Effective October 1, 1990 the parties entered an amendment (the "Amendment") to the distribution agreements, providing for a 2% commission on all JVC sales to BWAC through MARTA until March 31, 1991, in exchange for CWS's support services to BWAC. *fn7" The Amendment was made expressly in recognition of the fact that BWAC was participating in MARTA, and was arrived at after several months of negotiations over the amount of commissions and other terms. It is undisputed that, at no time during the negotiation, was the expiration date of the Amendment an issue of contention. However, when JVC stated, in a letter to CWS dated March 21, 1991, that the Amendment was due to expire at the end of the month, CWS responded with some surprise, stating its understanding that the Amendment was intended to be renewed along with the body of the distribution agreement. Nevertheless, JVC did not make commission payments as to any sales occurring after March 31, 1991.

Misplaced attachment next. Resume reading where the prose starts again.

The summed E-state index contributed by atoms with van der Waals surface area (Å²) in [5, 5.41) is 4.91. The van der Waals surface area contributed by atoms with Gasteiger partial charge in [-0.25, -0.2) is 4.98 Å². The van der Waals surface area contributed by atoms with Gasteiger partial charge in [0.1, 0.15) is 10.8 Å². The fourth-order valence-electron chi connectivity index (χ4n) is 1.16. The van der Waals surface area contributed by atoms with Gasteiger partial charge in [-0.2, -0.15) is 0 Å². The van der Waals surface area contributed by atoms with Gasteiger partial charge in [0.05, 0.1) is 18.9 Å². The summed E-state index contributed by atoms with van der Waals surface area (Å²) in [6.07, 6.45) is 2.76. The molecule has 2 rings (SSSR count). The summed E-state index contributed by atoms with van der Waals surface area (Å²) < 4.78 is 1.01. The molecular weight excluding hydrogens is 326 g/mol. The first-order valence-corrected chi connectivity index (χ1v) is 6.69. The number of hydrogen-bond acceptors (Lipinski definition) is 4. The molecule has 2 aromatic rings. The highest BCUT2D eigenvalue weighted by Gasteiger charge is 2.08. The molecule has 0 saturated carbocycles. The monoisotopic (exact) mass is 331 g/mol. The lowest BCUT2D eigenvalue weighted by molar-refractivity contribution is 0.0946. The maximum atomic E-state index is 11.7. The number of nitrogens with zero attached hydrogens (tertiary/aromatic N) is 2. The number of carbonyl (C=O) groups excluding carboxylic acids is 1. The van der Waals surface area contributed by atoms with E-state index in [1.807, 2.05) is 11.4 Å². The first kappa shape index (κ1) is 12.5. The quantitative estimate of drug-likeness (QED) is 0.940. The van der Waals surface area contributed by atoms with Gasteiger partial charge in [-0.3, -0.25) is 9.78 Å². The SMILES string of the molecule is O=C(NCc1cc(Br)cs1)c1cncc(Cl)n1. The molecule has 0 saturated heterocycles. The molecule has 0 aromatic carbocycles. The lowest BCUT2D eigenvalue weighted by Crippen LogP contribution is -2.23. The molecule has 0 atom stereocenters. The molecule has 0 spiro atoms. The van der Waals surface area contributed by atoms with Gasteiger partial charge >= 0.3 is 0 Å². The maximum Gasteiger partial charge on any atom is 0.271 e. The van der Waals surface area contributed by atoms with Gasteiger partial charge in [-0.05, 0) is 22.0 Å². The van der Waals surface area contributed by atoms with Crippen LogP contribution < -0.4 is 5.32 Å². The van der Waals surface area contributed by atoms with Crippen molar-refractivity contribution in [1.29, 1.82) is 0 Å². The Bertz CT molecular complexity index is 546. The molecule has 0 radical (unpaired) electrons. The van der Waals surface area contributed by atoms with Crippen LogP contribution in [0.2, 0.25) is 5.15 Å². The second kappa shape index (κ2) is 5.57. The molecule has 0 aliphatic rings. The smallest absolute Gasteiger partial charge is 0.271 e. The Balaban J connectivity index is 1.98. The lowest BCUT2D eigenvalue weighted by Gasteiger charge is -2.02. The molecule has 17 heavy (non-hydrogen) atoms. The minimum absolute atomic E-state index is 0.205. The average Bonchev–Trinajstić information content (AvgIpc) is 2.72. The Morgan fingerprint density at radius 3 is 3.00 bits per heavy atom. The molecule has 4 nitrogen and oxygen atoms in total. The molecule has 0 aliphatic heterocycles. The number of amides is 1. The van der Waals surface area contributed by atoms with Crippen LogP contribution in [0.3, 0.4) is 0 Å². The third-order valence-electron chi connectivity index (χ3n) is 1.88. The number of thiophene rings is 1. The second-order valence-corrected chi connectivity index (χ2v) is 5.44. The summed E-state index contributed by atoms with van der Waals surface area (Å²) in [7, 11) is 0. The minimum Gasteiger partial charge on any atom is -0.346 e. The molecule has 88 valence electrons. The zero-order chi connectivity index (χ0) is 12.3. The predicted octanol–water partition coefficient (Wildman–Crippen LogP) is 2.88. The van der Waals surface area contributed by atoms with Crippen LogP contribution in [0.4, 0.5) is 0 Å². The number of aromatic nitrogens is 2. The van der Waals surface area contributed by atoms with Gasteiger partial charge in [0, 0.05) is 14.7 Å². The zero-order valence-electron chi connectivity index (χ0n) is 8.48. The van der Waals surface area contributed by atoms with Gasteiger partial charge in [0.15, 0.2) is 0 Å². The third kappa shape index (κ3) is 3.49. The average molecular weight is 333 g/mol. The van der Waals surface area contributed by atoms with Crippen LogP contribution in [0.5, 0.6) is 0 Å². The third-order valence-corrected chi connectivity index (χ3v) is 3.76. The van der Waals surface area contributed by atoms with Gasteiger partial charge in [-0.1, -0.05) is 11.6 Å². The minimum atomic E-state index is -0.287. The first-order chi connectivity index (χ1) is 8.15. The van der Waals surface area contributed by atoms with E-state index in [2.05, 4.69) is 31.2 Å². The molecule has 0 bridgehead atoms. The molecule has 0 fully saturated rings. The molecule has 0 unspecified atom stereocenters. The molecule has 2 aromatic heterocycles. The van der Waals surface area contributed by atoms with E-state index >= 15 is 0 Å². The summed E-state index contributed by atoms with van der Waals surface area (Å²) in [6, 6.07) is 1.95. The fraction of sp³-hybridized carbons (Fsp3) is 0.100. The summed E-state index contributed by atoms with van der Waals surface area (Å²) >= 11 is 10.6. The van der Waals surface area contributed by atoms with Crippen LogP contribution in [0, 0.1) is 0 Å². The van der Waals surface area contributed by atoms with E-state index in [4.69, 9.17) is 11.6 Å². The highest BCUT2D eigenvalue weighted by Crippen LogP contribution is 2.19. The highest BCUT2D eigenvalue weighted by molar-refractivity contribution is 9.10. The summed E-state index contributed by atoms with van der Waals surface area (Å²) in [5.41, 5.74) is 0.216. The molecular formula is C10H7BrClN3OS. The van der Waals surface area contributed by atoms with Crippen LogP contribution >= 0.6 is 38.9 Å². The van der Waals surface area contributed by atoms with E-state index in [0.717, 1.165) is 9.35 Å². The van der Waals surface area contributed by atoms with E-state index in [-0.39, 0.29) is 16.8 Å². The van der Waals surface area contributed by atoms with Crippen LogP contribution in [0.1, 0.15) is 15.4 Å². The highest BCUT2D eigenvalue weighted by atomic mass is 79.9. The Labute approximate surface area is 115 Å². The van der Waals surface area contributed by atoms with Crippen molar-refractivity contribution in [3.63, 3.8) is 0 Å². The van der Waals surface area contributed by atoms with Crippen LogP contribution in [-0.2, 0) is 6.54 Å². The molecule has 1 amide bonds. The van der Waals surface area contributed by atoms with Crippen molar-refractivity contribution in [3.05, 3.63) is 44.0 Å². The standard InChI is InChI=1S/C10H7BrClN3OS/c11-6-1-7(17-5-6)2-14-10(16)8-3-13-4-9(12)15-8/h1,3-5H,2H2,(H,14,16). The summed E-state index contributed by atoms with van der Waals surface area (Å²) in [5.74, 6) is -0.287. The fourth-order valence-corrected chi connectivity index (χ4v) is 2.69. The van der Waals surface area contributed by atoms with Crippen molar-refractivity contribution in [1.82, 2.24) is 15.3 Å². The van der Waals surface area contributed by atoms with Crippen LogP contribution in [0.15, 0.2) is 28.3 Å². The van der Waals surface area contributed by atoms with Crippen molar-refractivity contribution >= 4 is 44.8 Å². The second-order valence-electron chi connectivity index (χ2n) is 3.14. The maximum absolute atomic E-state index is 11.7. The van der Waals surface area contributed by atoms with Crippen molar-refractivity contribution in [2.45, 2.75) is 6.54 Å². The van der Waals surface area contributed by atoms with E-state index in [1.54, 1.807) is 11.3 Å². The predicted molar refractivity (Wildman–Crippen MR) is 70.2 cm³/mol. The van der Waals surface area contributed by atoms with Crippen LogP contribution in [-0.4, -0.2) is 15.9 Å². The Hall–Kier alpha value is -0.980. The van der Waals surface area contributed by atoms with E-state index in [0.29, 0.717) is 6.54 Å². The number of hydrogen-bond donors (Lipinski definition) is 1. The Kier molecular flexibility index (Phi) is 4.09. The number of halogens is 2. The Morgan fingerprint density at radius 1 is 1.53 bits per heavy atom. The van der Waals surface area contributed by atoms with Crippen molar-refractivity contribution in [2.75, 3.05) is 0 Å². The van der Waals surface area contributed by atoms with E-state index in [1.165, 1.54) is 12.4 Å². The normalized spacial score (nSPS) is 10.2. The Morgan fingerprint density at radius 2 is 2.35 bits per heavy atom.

During the same years, JVC began expressing concerns about CWS's payments on its account. Although not obligated to do so by the Agreement, *fn8" JVC had, since 1984, offered CWS payment terms of "3% 30 net 60" -- in other words, payment would be due within 60 days of the invoice date, but if CWS paid within 30 days, it would receive a 3% discount. In 1989 and 1990, CWS on a number of occasions failed to take advantage of the 3% discount term. Further, in May of 1990, CWS's account became past due. *fn9" JVC's concerns regarding the account were repeatedly expressed to CWS. In the summer of 1990, JVC informed CWS that it would no longer sell to CWS on open account. In October of 1990, CWS entered a "floor plan" financing arrangement with Chrysler First Credit Corporation (with its successor, collectively "Chrysler"), *fn10" whereby any order from JVC would not be shipped until Chrysler approved the order. As long as CWS was not delinquent on its payments and was not in default as to its obligations to disclose certain financial information to Chrysler, the orders would be approved. Chrysler gave CWS terms of 90 days for payment (longer than JVC offered but with no discount for early payment), and gave CWS a credit line of $ 1.5 million (an increase over the $ 650,000 credit line extended by JVC).